Towards 4.0.0


#1

So, I’ve been looking at the roadmap, and as far as I can tell we have
two show stoppers:

  1. #725 – the cornered rat issue
    I am not prepared to push the real 4.0 until is substantially
    easier to install than it is right now. We must provide both easy
    initial installation and easy migration for people currently on
    2.6.0.

  2. #746 – It must work with 1.1
    Something of a no brainer really

However, if at all possible, we want a 2.6.0 user to be able to
something like this sequence of steps:

  1. Upgrade to Typo 4.0.0
  2. Check everything’s working.
  3. Upgrade to Rails 1.1
  4. Check everything’s working

Requiring to independent upgrades before the user has a working blog
is probably not a good idea. The current rails_1_1 head seems to work
with both 1.1 and 1.0 now, certainly in production mode, so that’s
probably for the best. However, until 4.0.0 is out, I think we really
need to do our level best to retain dual compatibility.

I’m happy to push pretty much everything else on the 4.0.0 milestone
on to the 4.1 milestone. Also, as soon as we’ve got the rails_1_1
branch merged back into the trunk I want to cut a
typo-4.0.0_for_daredevils tarball which can continue to suffer from
the cornered rat problem, but which will work with 1.1

Again, I’m interested in everyone’s input, but I’m particularly keen
to hear from anyone still running 2.6.0.

We’re also looking into working out an appropriate incantation to
shove in 2.6.0’s environment.rb which will force it to use the 1.0
gems if they’re installed, so hopefully we’ll be able to make a 2.6.1
that you can just untar over your 2.6.0 installation and, so long as
you still have your old gems kicking about (and most hosting services
will do) everything will continue to work. If anyone knows the
appropriate incantation and has tested it, a patch would be enormously
welcome.


#2

On Thu, Mar 30, 2006 at 09:29:48AM +0100, Piers C. wrote:

Again, I’m interested in everyone’s input, but I’m particularly keen
to hear from anyone still running 2.6.0.

Last time I tried a rake migrate on my test box it was a disaster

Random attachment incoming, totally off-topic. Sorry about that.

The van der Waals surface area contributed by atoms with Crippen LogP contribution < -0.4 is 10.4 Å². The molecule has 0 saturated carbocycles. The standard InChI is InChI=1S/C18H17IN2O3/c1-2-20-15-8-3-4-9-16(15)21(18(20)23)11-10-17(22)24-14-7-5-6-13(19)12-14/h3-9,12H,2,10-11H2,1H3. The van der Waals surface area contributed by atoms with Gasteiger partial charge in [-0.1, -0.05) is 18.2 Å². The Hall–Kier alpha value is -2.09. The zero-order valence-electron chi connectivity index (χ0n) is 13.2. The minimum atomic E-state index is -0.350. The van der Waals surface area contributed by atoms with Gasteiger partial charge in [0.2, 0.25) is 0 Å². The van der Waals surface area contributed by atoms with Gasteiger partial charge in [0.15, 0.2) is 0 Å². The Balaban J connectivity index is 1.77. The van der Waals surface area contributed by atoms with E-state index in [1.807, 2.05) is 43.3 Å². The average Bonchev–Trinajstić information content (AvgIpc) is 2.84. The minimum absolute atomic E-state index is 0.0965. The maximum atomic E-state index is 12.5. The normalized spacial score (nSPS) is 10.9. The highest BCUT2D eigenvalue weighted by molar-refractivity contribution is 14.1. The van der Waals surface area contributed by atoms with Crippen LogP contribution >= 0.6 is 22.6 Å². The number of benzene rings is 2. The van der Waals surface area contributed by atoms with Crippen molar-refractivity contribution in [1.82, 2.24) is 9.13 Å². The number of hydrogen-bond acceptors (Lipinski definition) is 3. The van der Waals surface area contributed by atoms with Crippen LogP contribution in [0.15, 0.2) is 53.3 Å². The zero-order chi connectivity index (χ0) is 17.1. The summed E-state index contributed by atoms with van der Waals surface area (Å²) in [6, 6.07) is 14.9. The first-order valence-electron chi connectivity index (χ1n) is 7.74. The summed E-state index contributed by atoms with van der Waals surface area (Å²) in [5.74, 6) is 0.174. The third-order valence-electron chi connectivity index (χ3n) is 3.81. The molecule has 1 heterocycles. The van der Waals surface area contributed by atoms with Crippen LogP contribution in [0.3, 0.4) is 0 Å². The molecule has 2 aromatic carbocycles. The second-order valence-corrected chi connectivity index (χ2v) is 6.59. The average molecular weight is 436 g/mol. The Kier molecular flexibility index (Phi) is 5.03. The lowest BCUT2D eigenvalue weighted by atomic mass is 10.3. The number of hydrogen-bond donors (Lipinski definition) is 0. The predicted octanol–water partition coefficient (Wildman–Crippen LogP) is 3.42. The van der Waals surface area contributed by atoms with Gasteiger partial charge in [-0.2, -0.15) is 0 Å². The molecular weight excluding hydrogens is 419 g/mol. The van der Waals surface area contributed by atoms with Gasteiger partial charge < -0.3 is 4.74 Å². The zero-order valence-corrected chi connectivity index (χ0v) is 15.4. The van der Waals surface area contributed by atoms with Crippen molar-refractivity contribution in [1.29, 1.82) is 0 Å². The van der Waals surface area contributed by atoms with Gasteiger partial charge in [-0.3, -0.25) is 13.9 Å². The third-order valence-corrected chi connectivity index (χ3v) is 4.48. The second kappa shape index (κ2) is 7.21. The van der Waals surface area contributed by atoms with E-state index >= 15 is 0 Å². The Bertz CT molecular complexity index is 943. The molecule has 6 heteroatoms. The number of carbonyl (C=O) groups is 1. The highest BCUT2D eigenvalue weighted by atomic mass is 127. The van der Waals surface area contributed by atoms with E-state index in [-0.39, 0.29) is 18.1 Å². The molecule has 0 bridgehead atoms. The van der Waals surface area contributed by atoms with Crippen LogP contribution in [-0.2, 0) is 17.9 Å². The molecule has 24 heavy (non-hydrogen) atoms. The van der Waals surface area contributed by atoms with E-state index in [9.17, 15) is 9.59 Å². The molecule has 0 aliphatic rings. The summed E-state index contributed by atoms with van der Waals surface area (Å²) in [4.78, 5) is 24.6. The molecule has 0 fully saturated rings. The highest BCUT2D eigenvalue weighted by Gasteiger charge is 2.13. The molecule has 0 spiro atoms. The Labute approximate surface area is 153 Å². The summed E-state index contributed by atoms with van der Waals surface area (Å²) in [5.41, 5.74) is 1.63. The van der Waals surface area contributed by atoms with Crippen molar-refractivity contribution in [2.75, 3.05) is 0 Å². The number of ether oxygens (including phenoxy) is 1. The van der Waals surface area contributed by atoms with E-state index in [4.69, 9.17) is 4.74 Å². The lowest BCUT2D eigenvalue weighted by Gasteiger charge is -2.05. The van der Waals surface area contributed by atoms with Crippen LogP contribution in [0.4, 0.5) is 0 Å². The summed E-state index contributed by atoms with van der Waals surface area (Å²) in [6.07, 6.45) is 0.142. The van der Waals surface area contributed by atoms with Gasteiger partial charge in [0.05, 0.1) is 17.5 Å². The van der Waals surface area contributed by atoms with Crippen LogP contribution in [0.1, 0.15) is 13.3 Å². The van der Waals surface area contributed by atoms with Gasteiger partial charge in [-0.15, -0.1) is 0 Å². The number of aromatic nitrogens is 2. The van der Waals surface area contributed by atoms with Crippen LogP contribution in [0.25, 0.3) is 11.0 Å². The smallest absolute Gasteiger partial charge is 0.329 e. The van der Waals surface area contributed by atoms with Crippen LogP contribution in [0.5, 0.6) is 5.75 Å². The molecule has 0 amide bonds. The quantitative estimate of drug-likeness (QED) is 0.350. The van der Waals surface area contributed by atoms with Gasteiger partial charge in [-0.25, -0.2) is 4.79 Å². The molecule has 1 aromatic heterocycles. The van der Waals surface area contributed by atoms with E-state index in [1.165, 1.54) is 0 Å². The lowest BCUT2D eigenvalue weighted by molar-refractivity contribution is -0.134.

area; I’m quite happy to do a dump of my prod 2.6 DB into a dev DB and
redo if that will provide useful debugging.

My site theme, which is based off one from the competition, didn’t
work, but I don’t see that as something that the developers need to
worry about, except perhaps by providing some documentation around
what’s changed that requires theme changes.


Rodger D. removed_email_address@domain.invalid
“Forgive us if we bite your head off; we were led to assume you weren’t
using it in the first place”
–Jim Allenspach, in comp.lang.perl.misc


#3

Rodger D. removed_email_address@domain.invalid writes:

On Thu, Mar 30, 2006 at 09:29:48AM +0100, Piers C. wrote:

Again, I’m interested in everyone’s input, but I’m particularly keen
to hear from anyone still running 2.6.0.

Last time I tried a rake migrate on my test box it was a disaster
area; I’m quite happy to do a dump of my prod 2.6 DB into a dev DB and
redo if that will provide useful debugging.

That would be handy. We’re rather more confident of the migration
routes now that we use BareMigrations. Essentially, all the migrations
are now protected from changes in our model classes.

I’m less confident of the automigrate from a pre blog object to the
current schema though.

My site theme, which is based off one from the competition, didn’t
work, but I don’t see that as something that the developers need to
worry about, except perhaps by providing some documentation around
what’s changed that requires theme changes.

Actually, I’m about to have a crack at adapting one of the competition
themes to the trunk myself. Since I can’t quite remember what has
changed, I shall keep notes as I make the changes (or at least run
diff on the results and extract instructions from there).


#4

I’m pretty new to Ruby and Rails and I like to be able to create urls
with an extension suffix similar to how Typo does this for the feed
urls. However I need a bit of help understanding how this works in
Typo.

The Sidebar ‘Articles’ feed is generated here:

components/plugins/sidebars/xml/content.rhtml

with this script fragment:

<%= url_for :controller=>‘xml’, :action=>‘feed’, :format =>
@sb_config[‘format’], :type => ‘trackbacks’ %>

In my case @sb_config[‘format’] == ‘rss20’ and it produces urls in
the following form:

http://localhost:3000/xml/rss20/feed.xml

config/route.rb processes this url with this map:

map.xml ‘xml/rss’, :controller => ‘xml’, :action => ‘feed’, :type =>
‘feed’, :format => ‘rss’

So clicking on the link runs XmlController#feed in
apps/controllers/xml_controller.rb. Which calls the renderer at
views/xml/rss20_feed.rxml (and a partial) which actually generates
the xml feed.

I’ve discovered that if I take out ‘:format => @sb_config[‘format’]’
from the url_for link the ‘.xml’ suffix is no longer generated but